By Anthony D'Alessandro | Thompson on Hollywood October 3, 2010 at 4:17AM
The most buzzed-about launch of the fall season, The Social Network met (but did not exceed) expectations with a $23-million start, while hard-R vampire thriller Let Me In proved to be a classic tweener: too bloody violent for upscale smart-house crowds and too European for mainstream gore-hounds. Anthony D'Alessandro explains:
Sony’s PG-13 Facebook origin myth The Social Network effortlessly clicked its way to the top box office spot with $23 million – a number which was in line with studio estimates, but fell short of crashing any ticket booth’s computer with a fall record. Two R-rated thrillers, Overture’s vampire remake Let Me In and Paramount’s Renee Zellweger-Bradley Cooper vehicle Case 39, each cannibalized their target femme demo, tying with $5.3 million apiece.
The weekend's second place is a photo finish as matinees pushed Legend of the Guardians: The Owls of Ga’hoole to a fabulous hold, outpegging adult titles Wall Street: Money Never Sleeps and The Town with a 33% dip.
For a fall drama starring a string of fresh faces, Social Network is off to a solid start. As award season gets underway, strong buzz off Sony’s keen viral marketing campaign should continue to boost traffic for Social Network. The Relativity Media co-financed feature will likely profit off its less-than $40-million budget. Females dominated playdates with 53%; 55% were over 25. Overall Cinemascore was B+, with 18 and under giving it an A-.
If Social Network’s opening seems lackluster, it’s due to media over-hype. Seven of the film’s top ten theaters Friday were in New York and L.A., which indicates that Social Network performed best in coastal metropolitan areas as opposed to middle America. Contrary to B.O. pundit estimates, Social Network did not slot as director David Fincher’s highest three-day bow--which remains The Panic Room at $30.1 million (Social Network ranks third for him). In a move to reach the widest, hippest youth demo possible, Sony attached emotional, sexy Social Network trailers to first-weekend showings of Inception.
Glowing reviews were key in fueling Social Network’s receipts, led off by Scott Foundas’ infectious August write-up. Critics heralded the feature as this generation’s Citizen Kane; the movie earned a 97% Tomatometer score. Think-pieces on Facebook founder Mark Zuckerberg in glossies and big city newspapers abounded, along with such behind-the-scenes features as producer Scott Rudin’s standoff with Facebook over the film's edit. "In the end we made the movie we wanted to make," Rudin has stated.
Let Me In (Overture’s remake of 2008’s Swedish vampire flick Let the Right One In) also was lauded by critics with an 86% fresh rating, but its R-rating proved to be a stake in its heart. Let Me In, which tells the touching tale of an awkward adolescent boy’s friendship with the girl bloodsucker next door, didn’t let the right ones into the auditorium--teens. Overture co-financed Let Me In with Hammer Films at a cost of $20 million. Let Me In skewed toward females under 34--audiences awarded it a horrific Cinemascore of C+.
Paramount has a reputation for launching blockbuster thrillers in the fall, i.e. Fatal Attraction and Double Jeopardy, but not this year. The studio was so unsure about Case 39’s potential, they changed the release date several times since 2008. Critics didn’t see the film and those that did, loathed it with a 21% rotten Tomatometer score.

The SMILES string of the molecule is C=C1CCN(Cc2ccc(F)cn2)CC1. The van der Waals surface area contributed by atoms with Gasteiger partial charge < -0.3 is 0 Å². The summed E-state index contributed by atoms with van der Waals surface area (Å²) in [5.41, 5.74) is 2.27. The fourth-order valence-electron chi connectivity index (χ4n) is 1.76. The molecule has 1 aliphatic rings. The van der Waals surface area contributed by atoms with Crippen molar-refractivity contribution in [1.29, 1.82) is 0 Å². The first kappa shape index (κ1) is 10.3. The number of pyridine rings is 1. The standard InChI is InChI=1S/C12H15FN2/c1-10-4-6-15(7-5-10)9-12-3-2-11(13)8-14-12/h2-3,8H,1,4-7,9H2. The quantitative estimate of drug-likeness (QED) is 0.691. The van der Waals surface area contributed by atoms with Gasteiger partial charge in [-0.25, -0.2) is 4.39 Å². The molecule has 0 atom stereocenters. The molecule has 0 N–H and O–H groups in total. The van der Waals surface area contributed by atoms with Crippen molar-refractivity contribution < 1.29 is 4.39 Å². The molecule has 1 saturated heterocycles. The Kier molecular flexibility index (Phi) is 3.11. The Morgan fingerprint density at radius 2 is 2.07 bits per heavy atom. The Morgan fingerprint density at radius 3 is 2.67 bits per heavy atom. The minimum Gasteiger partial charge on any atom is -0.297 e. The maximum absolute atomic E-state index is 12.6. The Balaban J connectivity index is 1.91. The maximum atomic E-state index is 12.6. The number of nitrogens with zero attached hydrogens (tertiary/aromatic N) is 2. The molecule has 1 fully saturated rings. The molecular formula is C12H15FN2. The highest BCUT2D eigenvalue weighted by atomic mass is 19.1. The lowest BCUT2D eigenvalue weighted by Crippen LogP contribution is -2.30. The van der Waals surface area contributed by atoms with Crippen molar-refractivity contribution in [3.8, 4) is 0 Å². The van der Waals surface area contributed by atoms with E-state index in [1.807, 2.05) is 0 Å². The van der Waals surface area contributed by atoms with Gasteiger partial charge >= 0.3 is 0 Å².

The unfortunate casualty in Case 39 is Renee Zellweger. Once a perennial award season darling during the golden Miramax era with stellar box office returns to match, the actress has been weathering misfires over the last five years and is overdue for a career makeover. Case 39 drew mostly older females (53%/55% over 25+) with a final Cinemascore of B-.
Long on the shelf, Case 39’s cost $27 million and has already earned $16.4 million in Europe and Latin America. After its solid performance in Spanish-speaking territories abroad, Paramount focused the film’s marketing on the stateside Latin market.
The top 10 films are as follows:
1. The Social Network (Sony): $23 million in its first weekend at 2,771 theaters. $8,300 theater average. Domestic total: $23 million.
2. Legend of the Guardians: The Owls of Ga’Hoole (Warner Bros.): $10.86 million down 33% in its second weekend at 3,575 theaters. $3,036 theater average. Domestic total: $30.0 million.
3. Wall Street: Money Never Sleeps (Fox): $10.1 million down 47% in its second weekend at 3,597 theaters. $2,808 theater average. Domestic total: $35.9 million.
4. The Town (Warner Bros.): $10 million down 36% in its third weekend at 2,935 theaters. $3,407 theater average. Domestic total: $64.3 million.
5. Easy A (Sony/Screen Gems): $7 million down 34% in its third weekend at 2,974 theaters. $2,354 theater average. Domestic total: $42.4 million.
6. You Again (Disney): $5.55 million down 34% in its second weekend at 2,548 theaters. $2,179 theater average. Domestic total: $16.4 million.
7. Case 39 (Paramount Vantage): $5.35 million in its first weekend at 2,211 theaters. $2,420 theater average. Domestic total: $5.35 million.
8. Let Me In (Overture): $5.3 million in its first weekend at 2,021 theaters. $2,622 theater average. Domestic total: $5.3 million.
9. Devil (Universal): $3.7 million down 44% in its third weekend at 2,392 theaters. $1,535 theater average. Domestic total: $27.4 million.
10. Alpha & Omega (Lionsgate): $3 million down 37% in its third weekend at 2,303 theaters. $1,302 theater average. Domestic total: $19 million.